Is too much masculinity or femininity a bad thing in a relationship?

By Olivia Montes

Elm Staff Writer

For as long as society has existed, we have been taught that, to fully explore romantic human relationships, regardless of who is involved in that relationship, there must be a man and a woman — or at least, two people where both sides are responsible for the roles commonly associated with being the “man” and “woman” of a relationship.

However, these associations are not only promoting the stereotypes of the gender binary  but also encouraging the harmful behaviors and actions of traditional masculinity and femininity that come with them.

What does it mean to be a man or a woman? In the eyes of a society, it means holding certain roles and responsibilities usually associated with the stereotypes of those labels. “What exactly ‘traditional masculinity’ means depends on who’s talking about it,” The Atlantic’s Amanda Mull said in 2019.

“In science, the term refers to a specific set of traits and behaviors that are considered culturally appropriate for manhood [while] in popular culture, meanwhile, ‘traditional masculinity’ has a fuzzier, broader meaning, which generally encapsulates whatever the person reading or saying it associates with being a man,” she said.

This supposed “balance” is supposed to evenly distribute an appropriate amount of responsibilities based on the stereotypical characteristics known for being that one gender’s identifiable trademarks.

If a job requires physical strength and mental stability, such as providing protection and solving problems, it is more often than not associated with men. In contrast, the emotional support and devoted care towards others are supposed to be provided by women.

This is because many people labelled as being “more masculine” or “more feminine” are often viewed as the embodiment of the labels our society has wrongfully placed upon us, and are persuaded to possess the same sexist, degrading ideologies as everyone else around them.

Those who have been labelled as “masculine” have bought into the belief of relying on their more “feminine” partners to summon a variety of different personalities at will — including their best friend, life partner, therapist, support group, etc. — to explain and work through their problems.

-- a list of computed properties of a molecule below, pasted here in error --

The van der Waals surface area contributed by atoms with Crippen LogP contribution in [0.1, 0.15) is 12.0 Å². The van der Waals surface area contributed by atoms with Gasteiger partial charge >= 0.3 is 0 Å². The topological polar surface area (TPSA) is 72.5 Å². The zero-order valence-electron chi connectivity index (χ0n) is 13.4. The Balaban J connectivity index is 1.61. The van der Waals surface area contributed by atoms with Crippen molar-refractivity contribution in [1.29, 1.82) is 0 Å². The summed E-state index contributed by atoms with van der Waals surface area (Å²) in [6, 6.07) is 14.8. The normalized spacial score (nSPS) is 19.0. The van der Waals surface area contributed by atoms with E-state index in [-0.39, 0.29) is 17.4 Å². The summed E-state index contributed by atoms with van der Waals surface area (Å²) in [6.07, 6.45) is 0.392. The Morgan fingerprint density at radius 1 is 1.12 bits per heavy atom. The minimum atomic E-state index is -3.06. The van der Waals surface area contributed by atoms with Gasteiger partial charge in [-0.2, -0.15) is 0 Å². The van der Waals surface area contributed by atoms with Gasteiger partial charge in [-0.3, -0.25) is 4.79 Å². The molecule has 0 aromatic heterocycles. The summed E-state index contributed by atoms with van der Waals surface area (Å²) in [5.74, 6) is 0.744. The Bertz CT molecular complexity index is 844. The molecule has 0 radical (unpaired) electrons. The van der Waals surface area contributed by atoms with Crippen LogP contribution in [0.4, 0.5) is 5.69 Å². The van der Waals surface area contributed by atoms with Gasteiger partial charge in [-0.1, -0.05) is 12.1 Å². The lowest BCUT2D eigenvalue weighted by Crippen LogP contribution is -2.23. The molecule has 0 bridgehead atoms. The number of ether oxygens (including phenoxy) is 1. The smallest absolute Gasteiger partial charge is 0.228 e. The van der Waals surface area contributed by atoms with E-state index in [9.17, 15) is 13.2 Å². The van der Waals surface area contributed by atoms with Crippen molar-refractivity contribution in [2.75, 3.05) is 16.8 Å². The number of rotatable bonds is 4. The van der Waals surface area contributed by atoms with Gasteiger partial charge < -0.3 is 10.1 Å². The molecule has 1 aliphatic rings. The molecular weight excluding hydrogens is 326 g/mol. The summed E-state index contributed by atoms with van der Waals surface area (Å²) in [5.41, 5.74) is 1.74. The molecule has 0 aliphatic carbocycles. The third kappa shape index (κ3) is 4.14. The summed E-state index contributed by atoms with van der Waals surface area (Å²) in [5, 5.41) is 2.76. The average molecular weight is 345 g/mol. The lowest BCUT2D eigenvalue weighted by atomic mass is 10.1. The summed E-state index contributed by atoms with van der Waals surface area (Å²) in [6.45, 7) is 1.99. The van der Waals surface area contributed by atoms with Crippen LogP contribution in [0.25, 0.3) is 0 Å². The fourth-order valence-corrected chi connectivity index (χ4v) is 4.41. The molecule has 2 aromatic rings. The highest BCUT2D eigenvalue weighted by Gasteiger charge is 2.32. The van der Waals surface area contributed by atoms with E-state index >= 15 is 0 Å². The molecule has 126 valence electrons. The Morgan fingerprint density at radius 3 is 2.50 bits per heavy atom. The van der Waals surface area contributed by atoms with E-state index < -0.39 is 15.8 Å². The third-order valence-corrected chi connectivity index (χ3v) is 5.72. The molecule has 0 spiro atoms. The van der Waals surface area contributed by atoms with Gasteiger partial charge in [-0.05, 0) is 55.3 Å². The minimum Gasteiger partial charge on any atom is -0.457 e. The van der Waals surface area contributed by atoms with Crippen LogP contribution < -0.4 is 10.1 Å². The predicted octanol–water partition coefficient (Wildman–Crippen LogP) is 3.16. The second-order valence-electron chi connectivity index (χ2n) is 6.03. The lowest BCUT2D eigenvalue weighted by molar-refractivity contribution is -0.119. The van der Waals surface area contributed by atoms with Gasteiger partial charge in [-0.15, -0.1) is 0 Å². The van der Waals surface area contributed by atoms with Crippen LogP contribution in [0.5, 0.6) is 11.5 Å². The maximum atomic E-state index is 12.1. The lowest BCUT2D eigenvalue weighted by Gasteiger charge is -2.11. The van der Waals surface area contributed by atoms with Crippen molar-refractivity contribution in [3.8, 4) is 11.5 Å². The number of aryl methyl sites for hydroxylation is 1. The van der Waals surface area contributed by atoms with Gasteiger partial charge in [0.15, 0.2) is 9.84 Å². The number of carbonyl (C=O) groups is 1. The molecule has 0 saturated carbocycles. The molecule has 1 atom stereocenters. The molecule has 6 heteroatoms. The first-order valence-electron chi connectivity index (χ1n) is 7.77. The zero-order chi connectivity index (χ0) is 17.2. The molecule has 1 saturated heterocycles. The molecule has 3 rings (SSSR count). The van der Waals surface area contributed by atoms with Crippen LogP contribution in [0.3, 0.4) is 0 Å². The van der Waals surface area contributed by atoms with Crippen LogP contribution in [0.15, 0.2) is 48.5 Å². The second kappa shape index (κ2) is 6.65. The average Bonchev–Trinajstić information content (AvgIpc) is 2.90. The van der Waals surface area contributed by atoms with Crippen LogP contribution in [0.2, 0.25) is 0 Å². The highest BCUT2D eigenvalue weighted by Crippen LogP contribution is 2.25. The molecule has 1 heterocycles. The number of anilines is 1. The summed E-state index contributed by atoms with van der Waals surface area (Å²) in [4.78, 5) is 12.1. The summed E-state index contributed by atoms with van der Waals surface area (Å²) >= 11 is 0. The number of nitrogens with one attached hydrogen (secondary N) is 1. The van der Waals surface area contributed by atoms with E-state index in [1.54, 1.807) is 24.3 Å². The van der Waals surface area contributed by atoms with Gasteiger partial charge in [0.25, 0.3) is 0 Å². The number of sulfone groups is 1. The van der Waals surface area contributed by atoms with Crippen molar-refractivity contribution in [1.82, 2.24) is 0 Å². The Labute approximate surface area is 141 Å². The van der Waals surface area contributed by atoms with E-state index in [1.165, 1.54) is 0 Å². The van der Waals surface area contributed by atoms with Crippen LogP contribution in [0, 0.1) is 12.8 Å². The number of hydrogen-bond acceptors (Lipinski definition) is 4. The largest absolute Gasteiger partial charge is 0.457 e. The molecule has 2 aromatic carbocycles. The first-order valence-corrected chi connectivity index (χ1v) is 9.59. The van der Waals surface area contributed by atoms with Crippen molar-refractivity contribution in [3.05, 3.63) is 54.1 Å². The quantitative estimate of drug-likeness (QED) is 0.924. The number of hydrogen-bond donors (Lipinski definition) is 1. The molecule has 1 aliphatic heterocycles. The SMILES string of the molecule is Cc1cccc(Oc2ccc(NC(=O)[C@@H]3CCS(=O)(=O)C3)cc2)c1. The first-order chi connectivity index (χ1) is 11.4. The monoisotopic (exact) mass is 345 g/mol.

“American men [have]…grown up believing that they should not only behave like stoic robots in front of other men, but that women are the only people they are allowed to turn to for emotional support — if anyone at all,” Melanie Hamlett of Harper’s Bazaar said in 2019.

“Modern relationships continue to put pressure on “the one” to be the only one, where men cast their wives and girlfriends to play best friend, lover, career advisor, stylist, social secretary, emotional cheerleader, mom —to him, their future kids, or both — and eventually, on-call therapist,” she said.

And the problem is not limited to just heterosexual relationships; the shadows of these influence traditional masculine and feminine roles can influence any kind of relationship as ways of supposedly “balancing out” the responsibilities usually associated with the one-man-and-one-woman dynamic.

“When it comes to same-sex couples, most Americans believe the ‘more masculine’ partner and the ‘more feminine’ partner should be responsible for stereotypically male and female chores,” The Guardian’s Area Mahdawi said in 2016.

Of course, the supposed solution is to just leave — though again, it is targeted at the more “emotional/weaker” side of the spectrum — that if they are uncomfortable, unsafe, or feel constantly pressured to be someone they are not, they should just take off and cut off all ties with that former partner.

“[Women] have long bought into self-improvement schemes that advocate eliminating toxic people from our lives and unspecific but urgently harmful toxins from our bodies,” The New York Times’ Lauren Oyler said in 2018.

“It often feels as if wading into contemporary discourse requires a hazmat suit,” she said.

Of course, the easiest solution would be to completely cut ourselves from the spoon-fed false hopes for a stable, balanced relationship with another person who neither constantly controls nor abandons us and live as sad, isolated clumps of bodies, in fear of being contaminated by this infectious, toxic disease: never knowing the experience of real true love.

But it does not have to be this way.

Yes, toxic relationships should be avoided at all costs, but it should not prevent us from finding happiness with the right person. We all should strive to not use labels with the people we care about, and see past what society forcibly tries to instill into our ways of thinking by coming to our own conclusions.

If individual relationships can take the time and effort to understand and embrace one another as they are, then the fear of contamination will be vanquished for good.

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